In such a setting, surprises can be unanticipated events, facts, or things that cause negative emotions. For example, not being advised that a particularly important meeting has been postponed or being subject to an unexpected price increase.
You can expect your customers to say things like what just happened?, that was shocking, I didn’t expect that, why did you let that happen?, why did you let me do that?, why is this happening now? If you hear your customers say these things, you shouldn’t be surprised that they’re surprised.
Some of the things that may trigger a surprise for your customers could be:
- Unexpected charges or price hikes
- Uncommunicated key staff absences or re-assignments
- Sudden handoffs to other people in the business
- Unexplained changes to products and service packages
The best way to avoid surprising your customers is to communicate (clearly and directly) in a way that ensures they understand what they’re being told.
One of my pet hates is being asked to repeat myself (sometimes several times) despite making it clear from the outset what my needs/preferences are. In my mind, this indicates not only a lack of focus by the service provider, but also a lack of respect for me as a customer. We’ve all been in retail outlets when the person serving is in a side conversation with a colleague rather than concentrating on you as a customer.
A recent experience of dealing with a telecom call centre and being handed off to someone else and then having to repeat myself also comes to mind. Handoffs are neither good nor bad, but if they’re necessary it’s best practice to make sure they are handled professionally and with the least inconvenience or irritation to customers.
Of course, no system is perfect. Someone in your business must update the customer record and someone else has to consume what is there when they prepare to work with a customer. But that’s all time consuming, so there’s a temptation to just ask the customer to tell you what they already told other people before you. From a customer’s perspective, that’s not acceptable.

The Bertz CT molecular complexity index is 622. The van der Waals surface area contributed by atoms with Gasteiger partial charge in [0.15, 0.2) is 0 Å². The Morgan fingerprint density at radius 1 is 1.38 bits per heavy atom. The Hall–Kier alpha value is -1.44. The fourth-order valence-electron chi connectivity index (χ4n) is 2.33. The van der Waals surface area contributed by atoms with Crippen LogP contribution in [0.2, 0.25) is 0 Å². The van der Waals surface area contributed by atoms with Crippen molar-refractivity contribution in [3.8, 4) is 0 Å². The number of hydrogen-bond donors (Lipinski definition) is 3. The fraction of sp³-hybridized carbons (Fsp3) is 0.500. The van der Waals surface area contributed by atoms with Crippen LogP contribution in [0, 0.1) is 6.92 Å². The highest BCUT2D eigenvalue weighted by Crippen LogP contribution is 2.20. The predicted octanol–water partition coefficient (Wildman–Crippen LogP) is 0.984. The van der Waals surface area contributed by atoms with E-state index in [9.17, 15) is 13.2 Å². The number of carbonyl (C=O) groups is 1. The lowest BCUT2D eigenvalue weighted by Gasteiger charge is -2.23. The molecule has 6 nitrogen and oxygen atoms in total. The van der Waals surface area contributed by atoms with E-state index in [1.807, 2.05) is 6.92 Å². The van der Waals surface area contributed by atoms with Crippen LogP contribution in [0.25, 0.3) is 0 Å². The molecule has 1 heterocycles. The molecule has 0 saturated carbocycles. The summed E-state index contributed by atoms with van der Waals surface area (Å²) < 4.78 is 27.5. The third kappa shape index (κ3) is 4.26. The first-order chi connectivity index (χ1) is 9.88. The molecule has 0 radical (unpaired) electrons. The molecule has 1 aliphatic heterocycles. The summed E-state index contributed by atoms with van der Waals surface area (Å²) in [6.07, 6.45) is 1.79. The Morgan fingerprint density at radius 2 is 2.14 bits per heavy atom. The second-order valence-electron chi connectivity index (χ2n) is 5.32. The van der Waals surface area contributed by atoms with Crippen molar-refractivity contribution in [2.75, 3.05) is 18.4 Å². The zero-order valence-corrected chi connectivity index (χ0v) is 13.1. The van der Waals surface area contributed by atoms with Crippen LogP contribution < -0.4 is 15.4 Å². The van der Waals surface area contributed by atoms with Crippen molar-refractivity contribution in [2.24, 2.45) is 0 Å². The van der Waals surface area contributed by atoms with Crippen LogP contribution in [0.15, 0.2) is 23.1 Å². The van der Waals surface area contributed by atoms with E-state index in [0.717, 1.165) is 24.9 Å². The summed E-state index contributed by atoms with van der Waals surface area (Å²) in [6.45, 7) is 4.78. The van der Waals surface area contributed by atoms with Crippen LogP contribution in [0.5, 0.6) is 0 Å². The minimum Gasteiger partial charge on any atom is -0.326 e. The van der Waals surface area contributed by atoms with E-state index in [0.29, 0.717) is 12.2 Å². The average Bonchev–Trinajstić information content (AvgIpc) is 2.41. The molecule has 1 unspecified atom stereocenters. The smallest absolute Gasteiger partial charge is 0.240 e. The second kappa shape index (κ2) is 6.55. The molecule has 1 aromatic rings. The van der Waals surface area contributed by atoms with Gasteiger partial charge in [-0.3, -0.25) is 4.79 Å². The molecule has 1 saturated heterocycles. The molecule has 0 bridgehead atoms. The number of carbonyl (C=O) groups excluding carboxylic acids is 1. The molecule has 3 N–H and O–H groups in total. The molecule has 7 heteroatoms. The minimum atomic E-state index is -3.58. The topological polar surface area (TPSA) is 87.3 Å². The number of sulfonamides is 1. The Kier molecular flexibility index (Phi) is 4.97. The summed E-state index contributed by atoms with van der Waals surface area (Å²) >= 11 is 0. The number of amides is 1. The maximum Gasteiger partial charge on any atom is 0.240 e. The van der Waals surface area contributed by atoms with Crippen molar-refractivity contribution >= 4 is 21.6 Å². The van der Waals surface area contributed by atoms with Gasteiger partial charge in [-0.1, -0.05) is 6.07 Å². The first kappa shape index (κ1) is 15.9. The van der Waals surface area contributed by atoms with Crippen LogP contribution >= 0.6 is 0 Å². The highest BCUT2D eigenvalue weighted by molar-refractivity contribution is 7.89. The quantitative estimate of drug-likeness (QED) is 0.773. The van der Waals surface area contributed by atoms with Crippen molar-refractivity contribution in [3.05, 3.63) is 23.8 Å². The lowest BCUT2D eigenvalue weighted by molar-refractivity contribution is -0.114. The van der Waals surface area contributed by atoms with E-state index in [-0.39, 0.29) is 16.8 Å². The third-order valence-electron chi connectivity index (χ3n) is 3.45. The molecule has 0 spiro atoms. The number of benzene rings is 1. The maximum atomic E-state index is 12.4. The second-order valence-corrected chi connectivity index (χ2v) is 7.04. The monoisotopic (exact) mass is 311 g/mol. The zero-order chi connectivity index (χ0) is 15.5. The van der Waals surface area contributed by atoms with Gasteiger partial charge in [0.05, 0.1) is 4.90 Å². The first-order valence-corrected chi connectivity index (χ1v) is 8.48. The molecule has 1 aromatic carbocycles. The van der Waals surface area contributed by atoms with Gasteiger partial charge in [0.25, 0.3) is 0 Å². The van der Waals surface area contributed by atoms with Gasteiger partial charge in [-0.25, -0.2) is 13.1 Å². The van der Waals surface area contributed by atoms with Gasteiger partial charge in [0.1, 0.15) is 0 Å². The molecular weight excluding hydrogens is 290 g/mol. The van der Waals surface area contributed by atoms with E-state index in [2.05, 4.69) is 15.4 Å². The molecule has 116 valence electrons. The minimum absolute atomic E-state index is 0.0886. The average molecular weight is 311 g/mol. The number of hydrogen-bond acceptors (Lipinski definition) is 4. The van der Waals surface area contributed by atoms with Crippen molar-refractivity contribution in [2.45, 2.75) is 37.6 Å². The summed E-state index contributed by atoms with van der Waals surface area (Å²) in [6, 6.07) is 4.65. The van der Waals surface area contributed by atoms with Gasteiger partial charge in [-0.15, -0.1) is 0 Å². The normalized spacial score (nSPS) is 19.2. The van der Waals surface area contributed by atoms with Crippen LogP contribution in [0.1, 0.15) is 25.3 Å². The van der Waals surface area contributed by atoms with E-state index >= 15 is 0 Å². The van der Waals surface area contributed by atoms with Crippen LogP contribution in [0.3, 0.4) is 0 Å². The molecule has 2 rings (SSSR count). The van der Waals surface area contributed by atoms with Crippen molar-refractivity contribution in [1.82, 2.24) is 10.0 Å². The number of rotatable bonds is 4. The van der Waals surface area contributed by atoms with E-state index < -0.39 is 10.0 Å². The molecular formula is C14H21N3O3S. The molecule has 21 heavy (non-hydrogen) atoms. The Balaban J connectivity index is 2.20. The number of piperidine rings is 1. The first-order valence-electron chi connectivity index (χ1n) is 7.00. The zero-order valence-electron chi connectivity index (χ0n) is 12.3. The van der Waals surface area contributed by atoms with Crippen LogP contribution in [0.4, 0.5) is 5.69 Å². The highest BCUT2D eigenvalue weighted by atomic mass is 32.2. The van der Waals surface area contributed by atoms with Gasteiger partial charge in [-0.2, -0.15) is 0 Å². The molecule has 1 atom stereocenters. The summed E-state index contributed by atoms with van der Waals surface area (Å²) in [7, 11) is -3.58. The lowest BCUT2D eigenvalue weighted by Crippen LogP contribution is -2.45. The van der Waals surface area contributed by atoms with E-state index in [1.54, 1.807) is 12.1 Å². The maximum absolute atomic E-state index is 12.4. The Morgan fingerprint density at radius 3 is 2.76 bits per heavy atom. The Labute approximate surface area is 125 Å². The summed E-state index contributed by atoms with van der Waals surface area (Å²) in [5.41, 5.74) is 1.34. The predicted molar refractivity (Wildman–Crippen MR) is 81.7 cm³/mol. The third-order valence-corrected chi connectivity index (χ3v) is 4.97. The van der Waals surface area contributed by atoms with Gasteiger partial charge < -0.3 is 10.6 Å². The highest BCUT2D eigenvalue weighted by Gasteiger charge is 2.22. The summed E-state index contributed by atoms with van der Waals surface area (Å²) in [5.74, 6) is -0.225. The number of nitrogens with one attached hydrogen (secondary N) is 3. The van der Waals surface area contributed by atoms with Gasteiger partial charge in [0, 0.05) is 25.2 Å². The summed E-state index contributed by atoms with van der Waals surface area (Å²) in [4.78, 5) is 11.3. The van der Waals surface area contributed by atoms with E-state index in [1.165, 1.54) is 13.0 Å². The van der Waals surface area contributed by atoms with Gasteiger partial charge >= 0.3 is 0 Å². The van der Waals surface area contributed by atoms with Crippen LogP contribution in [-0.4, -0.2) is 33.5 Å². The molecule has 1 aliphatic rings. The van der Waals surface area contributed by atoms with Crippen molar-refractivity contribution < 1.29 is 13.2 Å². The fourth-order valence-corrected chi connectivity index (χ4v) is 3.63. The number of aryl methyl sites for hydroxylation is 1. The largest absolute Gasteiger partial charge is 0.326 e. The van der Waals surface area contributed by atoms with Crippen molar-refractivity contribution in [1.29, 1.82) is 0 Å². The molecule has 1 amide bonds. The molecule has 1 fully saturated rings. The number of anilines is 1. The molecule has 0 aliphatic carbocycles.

Customers don’t feel heard when they have to repeat themselves and to them that probably means:
- You really don’t care about me as a customer (despite what you say)
- You’re not listening to me
- You’re not synced internally and don’t have your act together
- You’re wasting my time (I’m time poor too)
- I no longer trust you
- I hate you
If this happens in today’s business environment, with an abundance of technological solutions that are designed to keep customers from having to repeat themselves, it means you just don’t care and it will show to your customers.
The more the customer has to repeat themselves, the less they’ll want to engage. Less engagement means less product/service adoption, upsell opportunities, advocacy, and contract renewal and more contraction, churn, and public complaints.
The core issue here is that you have to continually maintain your trustworthiness with customers and do whatever you can to avoid the things that will kill their trust in you. That means consistently delivering on all promises associated with your ability, humanity and integrity. What do you think?
Here’s a link to our last post just in case you missed it Are You Trustworthy?
When you are ready, here are a few ways we can work together:
1. For individuals, work with me on a one-to-one basis to ensure you are demonstrating your trustworthiness to customers and other key stakeholders so you can capture and leverage the value of trust.
2. For organisations & teams that want to ensure they are consistently embedding and demonstrating trustworthiness to all key stakeholders, we can undertake an assessment of current performance, identify any gaps and utilise our expertise to drive improvements. Reach out for a private conversation.
Use this link to book a quick and confidential conversation with me https://raymchale1.youcanbook.me/